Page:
By Father John Rayls
Imagine it’s 1927 and we’re walking the grounds of the Glen Garden Country Club, the second oldest golf course in Fort Worth, Texas. The distant city skyline is visible to the northeast, and a pair of teen-aged caddies, Ben Hogan and Byron Nelson, jockey for the lead in the annual Caddies Championship. They tie.
This is only a part of the history making its presence known at the newest location of the Firestone & Robertson Distilling (F&R), now called Whiskey Ranch in Fort Worth. I’m not a big fan of golf, but I have to admit this is a magnificent concept. The exciting sporting history of this place, one that includes LPGA Tour great Sandra Palmer, cries out for recognition and beckons you in to explore and experience the only whiskey distillery in the world built on a fully functioning 18 hole golf course.
Leonard Firestone and Troy Robertson, after several years spent working for others, established their company in 2010, with their first whiskey appearing in June 2012 and buying Glen Garden in 2014. Neither owner comes from a whiskey background or have a chemistry degrees, but that is a familiar story among so many of the new distilleries that have arisen these last several years, however counter-intuitive it might be. Instead, they are simply friends that enjoy drinking good whiskey and are both interested in the details of how its done right. Rob Arnold, Master Distiller, was added soon after, and is now finishing his PhD in (essentially) corn science.
As is the case with many Texas distilleries, F&R spent a lot of time in Kentucky trying to understand how to make the best whiskey possible. They indicate that Maker’s Mark in particular was instrumental in mentoring, demonstrating, coaching and answering a myriad of questions.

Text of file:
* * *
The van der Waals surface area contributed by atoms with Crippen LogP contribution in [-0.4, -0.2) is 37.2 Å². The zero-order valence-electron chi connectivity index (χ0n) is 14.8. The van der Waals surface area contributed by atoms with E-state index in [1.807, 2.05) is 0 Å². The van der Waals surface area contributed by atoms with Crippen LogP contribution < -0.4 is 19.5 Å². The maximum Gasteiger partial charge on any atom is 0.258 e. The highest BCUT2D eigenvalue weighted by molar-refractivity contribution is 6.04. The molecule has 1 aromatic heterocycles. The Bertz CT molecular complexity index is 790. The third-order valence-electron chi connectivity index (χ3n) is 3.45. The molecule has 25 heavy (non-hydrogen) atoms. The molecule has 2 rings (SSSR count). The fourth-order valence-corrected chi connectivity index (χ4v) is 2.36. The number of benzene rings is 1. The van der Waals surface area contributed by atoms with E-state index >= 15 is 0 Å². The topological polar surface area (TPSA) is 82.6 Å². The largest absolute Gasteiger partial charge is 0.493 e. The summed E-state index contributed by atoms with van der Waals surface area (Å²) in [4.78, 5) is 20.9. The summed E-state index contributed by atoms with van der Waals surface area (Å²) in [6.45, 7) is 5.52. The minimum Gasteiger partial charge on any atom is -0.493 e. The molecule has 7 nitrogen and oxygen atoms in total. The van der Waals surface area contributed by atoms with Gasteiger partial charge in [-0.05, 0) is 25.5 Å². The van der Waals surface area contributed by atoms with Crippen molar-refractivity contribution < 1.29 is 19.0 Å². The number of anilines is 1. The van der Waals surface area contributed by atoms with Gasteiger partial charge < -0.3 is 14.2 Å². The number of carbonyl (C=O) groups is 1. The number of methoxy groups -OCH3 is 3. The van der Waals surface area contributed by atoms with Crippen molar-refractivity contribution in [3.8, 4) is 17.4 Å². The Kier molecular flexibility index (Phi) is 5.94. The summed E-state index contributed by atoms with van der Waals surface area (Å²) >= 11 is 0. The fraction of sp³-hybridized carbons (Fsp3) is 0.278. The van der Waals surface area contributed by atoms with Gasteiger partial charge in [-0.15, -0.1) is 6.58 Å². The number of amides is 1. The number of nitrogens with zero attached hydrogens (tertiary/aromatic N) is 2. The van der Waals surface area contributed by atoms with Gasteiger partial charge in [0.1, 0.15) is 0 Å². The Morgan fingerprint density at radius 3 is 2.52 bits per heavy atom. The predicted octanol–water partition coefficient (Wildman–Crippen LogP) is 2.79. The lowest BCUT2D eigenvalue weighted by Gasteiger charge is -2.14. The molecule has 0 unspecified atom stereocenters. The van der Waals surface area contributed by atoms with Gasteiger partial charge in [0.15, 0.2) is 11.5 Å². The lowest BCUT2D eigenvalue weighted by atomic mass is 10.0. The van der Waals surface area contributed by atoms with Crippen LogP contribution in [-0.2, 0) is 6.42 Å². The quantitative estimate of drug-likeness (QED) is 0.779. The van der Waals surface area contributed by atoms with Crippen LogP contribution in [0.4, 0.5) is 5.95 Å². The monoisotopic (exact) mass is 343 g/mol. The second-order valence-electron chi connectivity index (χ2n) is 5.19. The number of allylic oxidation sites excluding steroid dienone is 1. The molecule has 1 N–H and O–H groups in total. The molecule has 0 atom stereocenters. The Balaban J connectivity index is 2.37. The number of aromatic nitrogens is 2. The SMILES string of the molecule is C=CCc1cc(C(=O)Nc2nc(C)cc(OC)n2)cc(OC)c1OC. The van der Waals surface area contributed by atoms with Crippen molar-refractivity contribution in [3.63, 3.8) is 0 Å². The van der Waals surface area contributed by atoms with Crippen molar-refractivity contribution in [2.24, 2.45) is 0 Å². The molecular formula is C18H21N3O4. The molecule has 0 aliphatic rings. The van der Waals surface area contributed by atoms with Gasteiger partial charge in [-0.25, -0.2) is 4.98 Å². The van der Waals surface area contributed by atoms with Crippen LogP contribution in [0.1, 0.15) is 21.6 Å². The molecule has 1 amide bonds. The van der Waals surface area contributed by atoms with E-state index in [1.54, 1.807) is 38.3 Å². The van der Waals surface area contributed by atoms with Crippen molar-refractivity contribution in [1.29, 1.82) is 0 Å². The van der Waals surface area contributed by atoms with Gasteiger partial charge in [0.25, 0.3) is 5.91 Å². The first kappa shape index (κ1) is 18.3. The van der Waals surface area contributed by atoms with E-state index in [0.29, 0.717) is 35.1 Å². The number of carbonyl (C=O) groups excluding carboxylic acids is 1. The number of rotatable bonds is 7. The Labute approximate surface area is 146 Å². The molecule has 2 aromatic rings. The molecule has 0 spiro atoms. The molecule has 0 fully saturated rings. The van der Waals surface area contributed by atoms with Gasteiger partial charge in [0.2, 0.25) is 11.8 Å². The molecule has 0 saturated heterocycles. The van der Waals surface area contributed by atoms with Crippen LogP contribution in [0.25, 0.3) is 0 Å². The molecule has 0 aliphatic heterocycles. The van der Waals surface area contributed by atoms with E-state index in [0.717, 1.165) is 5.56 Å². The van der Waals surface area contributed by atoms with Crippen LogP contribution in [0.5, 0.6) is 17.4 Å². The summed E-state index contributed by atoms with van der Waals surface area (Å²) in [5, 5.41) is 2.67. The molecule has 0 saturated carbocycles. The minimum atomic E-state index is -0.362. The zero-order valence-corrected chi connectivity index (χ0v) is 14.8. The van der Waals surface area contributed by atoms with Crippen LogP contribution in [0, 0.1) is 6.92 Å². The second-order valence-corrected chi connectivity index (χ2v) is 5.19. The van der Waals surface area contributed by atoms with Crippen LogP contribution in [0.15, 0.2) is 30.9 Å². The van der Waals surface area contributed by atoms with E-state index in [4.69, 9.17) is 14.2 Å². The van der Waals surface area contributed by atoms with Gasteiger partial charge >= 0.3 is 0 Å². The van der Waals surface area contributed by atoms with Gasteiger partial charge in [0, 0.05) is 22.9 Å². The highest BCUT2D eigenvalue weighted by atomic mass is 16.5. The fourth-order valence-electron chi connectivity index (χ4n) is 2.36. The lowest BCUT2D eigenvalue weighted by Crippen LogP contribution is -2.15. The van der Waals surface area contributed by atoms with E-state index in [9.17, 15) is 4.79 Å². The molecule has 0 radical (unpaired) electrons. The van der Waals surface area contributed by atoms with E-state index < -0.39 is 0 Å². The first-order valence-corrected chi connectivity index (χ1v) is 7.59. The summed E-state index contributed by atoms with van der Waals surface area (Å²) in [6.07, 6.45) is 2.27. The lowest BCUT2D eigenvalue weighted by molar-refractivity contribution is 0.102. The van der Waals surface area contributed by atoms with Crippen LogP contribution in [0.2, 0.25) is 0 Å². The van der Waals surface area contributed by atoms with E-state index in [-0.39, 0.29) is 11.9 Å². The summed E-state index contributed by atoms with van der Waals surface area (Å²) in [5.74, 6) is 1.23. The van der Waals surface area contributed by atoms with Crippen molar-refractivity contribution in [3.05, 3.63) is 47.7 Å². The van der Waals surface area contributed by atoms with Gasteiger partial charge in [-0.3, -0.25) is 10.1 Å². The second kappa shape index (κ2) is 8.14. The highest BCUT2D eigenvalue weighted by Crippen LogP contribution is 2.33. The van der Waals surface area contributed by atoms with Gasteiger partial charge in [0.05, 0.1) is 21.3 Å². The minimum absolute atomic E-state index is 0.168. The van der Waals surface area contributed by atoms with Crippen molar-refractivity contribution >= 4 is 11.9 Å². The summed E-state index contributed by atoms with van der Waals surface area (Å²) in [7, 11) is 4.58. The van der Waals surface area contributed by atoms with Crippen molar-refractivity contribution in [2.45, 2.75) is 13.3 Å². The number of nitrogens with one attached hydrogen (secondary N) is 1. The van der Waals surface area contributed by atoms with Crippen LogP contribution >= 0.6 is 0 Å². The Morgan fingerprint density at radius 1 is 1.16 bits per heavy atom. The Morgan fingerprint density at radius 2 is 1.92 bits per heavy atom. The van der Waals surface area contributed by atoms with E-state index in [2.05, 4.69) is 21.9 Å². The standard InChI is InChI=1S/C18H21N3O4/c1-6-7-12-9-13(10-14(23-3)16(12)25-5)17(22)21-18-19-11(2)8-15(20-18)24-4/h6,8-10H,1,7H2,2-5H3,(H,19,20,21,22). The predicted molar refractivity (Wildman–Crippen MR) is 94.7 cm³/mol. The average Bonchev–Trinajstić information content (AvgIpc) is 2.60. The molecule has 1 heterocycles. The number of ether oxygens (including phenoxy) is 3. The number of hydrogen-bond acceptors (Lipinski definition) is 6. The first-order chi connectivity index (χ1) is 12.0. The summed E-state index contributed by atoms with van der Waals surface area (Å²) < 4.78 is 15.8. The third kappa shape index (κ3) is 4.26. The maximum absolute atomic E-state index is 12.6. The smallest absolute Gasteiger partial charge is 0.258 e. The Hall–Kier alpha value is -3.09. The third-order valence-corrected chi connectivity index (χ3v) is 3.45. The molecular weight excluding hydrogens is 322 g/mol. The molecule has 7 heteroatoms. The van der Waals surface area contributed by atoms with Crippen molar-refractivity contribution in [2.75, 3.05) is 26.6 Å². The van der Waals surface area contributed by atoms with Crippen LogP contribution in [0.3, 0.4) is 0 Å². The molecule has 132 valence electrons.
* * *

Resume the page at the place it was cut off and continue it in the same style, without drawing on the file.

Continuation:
The new ranch distillery is now the largest (in terms of capacity) west of the Mississippi River. The plant, with its Vendome-made copper, is now operational, and is expected to reach full operating capacity by mid-January. Their new rickhouse located at Whiskey Ranch was designed and built to look like one of the old Kentucky rickhouses. The exterior is of Pole Barn material with wood throughout the interior. More rickhouses will be added to meet F&R’s storage demands.
The golf course setting and ranch-inspired sense of design are sure to pay off for the place as more visitors find it. One gets some vibes similar to the lovely grounds of Maker’s Mark, only without the verdant lushness (because it is Texas). I rate it as one of the most beautiful distilleries now in America. As with virtually any distillery these days that has the size to support it, the facility is available for meetings, weddings and special events, with a certified mixologist on call.
TX Blended Whiskey is the distillery’s garlanded flagship, a sourced and NAS (averaging four or five years old) whiskey bottled at 81 proof. Who makes the stock behind TX Blended Whiskey is a secret, as Firestone & Robertson are concerned about imitation. TX Straight Bourbon is their latest whiskey, an in-house product distilled, aged and bottled at their other, original location in Fort Worth. It is bottled at 92 proof and was released in December 2016, also an NAS with an average aging of four to five years. TX Blended Whiskey is available at a suggested retail price of $35 and TX Straight Bourbon at a suggested $49.99